'As James Lasdun’s engaging, effortlessly readable literary thriller begins, we have no immediate reason to distrust or dislike 39-year-old Matthew (like the author, a Londoner transplanted to New York) through whose eyes the story unfolds. But on reexamination, the first chapter is sown with the seeds of creepiness that readers of, say, Ian McEwan’s skincrawler Enduring Love will recognise... the whole premise of the novel feels a touch off — deliberately and oh-so-promisingly off... This delight to read is also a fine study in the classic unreliable narrator. Only towards the end are other characters allowed to hold mirrors up to Matthew and reflect very different visions from the one Matthew presents to the reader. A dissonance between the self as experienced from the inside and the self as perceived from without is standard for all of us to a degree, but often widens in a good psychological thriller. Lasdun’s writing style is clean and straightforward. All the complexity resides in character and detail. This is masterfully controlled 2am noir. Who knows what’s up with the option, but me, I’d film this one in black and white.' Lionel Shriver, Financial Times
'To judge from Lasdun's new novel, [Patricia] Highsmith has been an inspiration as well as a consolation. A stealthily nasty tale of social envy and sexual deceit, sifted through the worldview of a damaged outsider skin to a not-so-talented Tom Ripley, The Fall Guy looks very much like Lasdun's stab at a 21st-century remix of his favoured comfort reading, with the comfort stripped out. The early pages crackle with a gut-level sense of malace that it's tricky to pinpoint... Blood spills - I think I can tell you that - and a brilliantly unbearable pivotal scene is erotic, tense and absurd. Even after we get an idea of what's going on, it's still a shock to see the method by which Lasdun relieves the tension he builds so well. Little time bombs of detail are satisfyingly detonated... First time around, you read to find out what happens; but the artistry in this morally complex, coolly seductive portrait of an imploding psyche means that there is plenty to admire on a repeat visit.' Literary Review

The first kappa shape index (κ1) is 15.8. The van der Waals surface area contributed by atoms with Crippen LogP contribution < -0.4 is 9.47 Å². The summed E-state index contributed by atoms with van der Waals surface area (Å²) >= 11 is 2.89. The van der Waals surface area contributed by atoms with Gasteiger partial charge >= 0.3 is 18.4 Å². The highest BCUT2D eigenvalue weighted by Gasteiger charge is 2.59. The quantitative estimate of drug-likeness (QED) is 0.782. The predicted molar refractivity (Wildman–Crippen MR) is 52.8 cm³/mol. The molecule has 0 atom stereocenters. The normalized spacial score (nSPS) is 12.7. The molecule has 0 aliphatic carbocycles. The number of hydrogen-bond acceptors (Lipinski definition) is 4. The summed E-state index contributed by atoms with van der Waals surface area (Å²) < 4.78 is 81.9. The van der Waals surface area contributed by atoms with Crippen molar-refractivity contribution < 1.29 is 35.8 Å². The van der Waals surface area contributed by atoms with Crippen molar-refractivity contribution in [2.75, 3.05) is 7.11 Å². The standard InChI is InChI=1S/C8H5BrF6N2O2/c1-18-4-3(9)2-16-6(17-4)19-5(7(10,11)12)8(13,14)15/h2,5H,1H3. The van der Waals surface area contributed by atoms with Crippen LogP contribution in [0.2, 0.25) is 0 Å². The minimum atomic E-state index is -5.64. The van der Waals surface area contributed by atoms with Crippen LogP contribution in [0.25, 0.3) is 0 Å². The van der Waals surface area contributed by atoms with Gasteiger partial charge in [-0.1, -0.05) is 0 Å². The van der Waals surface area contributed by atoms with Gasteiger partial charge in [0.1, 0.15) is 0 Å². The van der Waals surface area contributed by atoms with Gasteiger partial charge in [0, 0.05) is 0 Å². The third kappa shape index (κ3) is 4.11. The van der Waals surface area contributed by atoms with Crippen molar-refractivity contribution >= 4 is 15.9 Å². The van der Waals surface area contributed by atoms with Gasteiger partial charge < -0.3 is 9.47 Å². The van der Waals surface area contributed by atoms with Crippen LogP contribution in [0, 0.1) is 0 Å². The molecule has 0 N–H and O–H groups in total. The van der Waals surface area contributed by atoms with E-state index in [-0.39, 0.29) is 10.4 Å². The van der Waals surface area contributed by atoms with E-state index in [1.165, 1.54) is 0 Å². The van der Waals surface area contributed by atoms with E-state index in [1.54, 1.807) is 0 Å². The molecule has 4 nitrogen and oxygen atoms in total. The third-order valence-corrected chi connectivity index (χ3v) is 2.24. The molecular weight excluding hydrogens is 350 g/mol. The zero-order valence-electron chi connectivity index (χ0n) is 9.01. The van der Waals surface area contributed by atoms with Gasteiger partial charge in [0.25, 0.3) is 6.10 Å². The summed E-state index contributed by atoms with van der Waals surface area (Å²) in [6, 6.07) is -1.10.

'[A] menacing thriller of money and betrayal... The gothic lies in wait, even in the positioning of the guest house where Matthew stays when the main house is full, "an octagonal wooden eyrie with towering black pines behind and the abyss of the vast valley dropping almost sheerly in front". Lines like this prepare us for the catastrophe: though when it comes it's not entirely what we expected and somehow so much worse than we imagined. With its deftly constructed narratives of guilt and buried resentment, The Fall Guy is more accessible than Lasdun's previous novels, and filmic to the point where it can seem like a cleverly fleshed-out screenplay... Matthew shifts and changes with the light, and in the end we're left with the sense of an identity both menaced and menacing, a psyche swinging between anxiety, deep-seated aggression and constant mourning for a life that never quite got going.' Guardian
'Nothing is straightforward in this slick, Highsmithian thriller, and while the damaged Matthew's capacity for self-deception is flagged early, Lasdun's skill lies not least in letting us think that we might therefore have his number. Wrong - and yet the novel's denouement feels fated even as it smoothly steals the breath.' Observer